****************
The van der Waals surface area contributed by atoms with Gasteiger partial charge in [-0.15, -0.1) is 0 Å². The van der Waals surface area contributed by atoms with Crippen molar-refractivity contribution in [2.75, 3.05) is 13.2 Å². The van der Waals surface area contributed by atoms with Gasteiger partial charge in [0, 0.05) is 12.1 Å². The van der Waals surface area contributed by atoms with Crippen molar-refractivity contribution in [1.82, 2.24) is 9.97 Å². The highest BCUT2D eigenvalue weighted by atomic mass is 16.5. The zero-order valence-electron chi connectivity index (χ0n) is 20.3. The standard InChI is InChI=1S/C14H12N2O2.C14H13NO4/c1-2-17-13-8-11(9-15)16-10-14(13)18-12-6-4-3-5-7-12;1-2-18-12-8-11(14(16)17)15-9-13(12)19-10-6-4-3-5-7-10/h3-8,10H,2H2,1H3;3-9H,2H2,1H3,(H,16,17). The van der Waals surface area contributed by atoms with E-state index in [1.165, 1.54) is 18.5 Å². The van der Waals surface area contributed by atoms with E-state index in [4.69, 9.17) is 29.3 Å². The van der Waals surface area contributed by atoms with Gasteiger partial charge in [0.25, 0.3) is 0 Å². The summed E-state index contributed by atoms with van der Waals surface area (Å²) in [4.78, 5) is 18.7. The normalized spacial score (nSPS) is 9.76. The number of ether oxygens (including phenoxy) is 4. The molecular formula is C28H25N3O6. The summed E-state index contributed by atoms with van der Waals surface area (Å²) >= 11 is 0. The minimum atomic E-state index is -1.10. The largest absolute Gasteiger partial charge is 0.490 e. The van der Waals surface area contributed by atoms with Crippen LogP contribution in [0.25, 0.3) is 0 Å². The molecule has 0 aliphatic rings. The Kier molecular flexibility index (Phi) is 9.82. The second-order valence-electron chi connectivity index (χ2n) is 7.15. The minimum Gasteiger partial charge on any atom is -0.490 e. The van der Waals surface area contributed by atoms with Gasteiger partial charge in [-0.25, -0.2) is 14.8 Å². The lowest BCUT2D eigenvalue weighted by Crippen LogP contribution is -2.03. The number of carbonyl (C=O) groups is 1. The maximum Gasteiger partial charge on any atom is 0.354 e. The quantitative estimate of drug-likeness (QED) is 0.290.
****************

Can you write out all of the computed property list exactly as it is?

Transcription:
The van der Waals surface area contributed by atoms with Gasteiger partial charge in [-0.15, -0.1) is 0 Å². The van der Waals surface area contributed by atoms with Crippen molar-refractivity contribution in [2.75, 3.05) is 13.2 Å². The van der Waals surface area contributed by atoms with Gasteiger partial charge in [0, 0.05) is 12.1 Å². The van der Waals surface area contributed by atoms with Crippen molar-refractivity contribution in [1.82, 2.24) is 9.97 Å². The highest BCUT2D eigenvalue weighted by atomic mass is 16.5. The zero-order valence-electron chi connectivity index (χ0n) is 20.3. The standard InChI is InChI=1S/C14H12N2O2.C14H13NO4/c1-2-17-13-8-11(9-15)16-10-14(13)18-12-6-4-3-5-7-12;1-2-18-12-8-11(14(16)17)15-9-13(12)19-10-6-4-3-5-7-10/h3-8,10H,2H2,1H3;3-9H,2H2,1H3,(H,16,17). The van der Waals surface area contributed by atoms with E-state index in [1.165, 1.54) is 18.5 Å². The van der Waals surface area contributed by atoms with E-state index in [4.69, 9.17) is 29.3 Å². The van der Waals surface area contributed by atoms with Gasteiger partial charge in [0.25, 0.3) is 0 Å². The summed E-state index contributed by atoms with van der Waals surface area (Å²) in [4.78, 5) is 18.7. The normalized spacial score (nSPS) is 9.76. The number of ether oxygens (including phenoxy) is 4. The molecular formula is C28H25N3O6. The summed E-state index contributed by atoms with van der Waals surface area (Å²) >= 11 is 0. The minimum atomic E-state index is -1.10. The largest absolute Gasteiger partial charge is 0.490 e. The van der Waals surface area contributed by atoms with Crippen LogP contribution in [0.25, 0.3) is 0 Å². The molecule has 0 aliphatic rings. The Kier molecular flexibility index (Phi) is 9.82. The second-order valence-electron chi connectivity index (χ2n) is 7.15. The minimum Gasteiger partial charge on any atom is -0.490 e. The van der Waals surface area contributed by atoms with Gasteiger partial charge in [-0.25, -0.2) is 14.8 Å². The lowest BCUT2D eigenvalue weighted by Crippen LogP contribution is -2.03. The number of carbonyl (C=O) groups is 1. The maximum Gasteiger partial charge on any atom is 0.354 e. The quantitative estimate of drug-likeness (QED) is 0.290.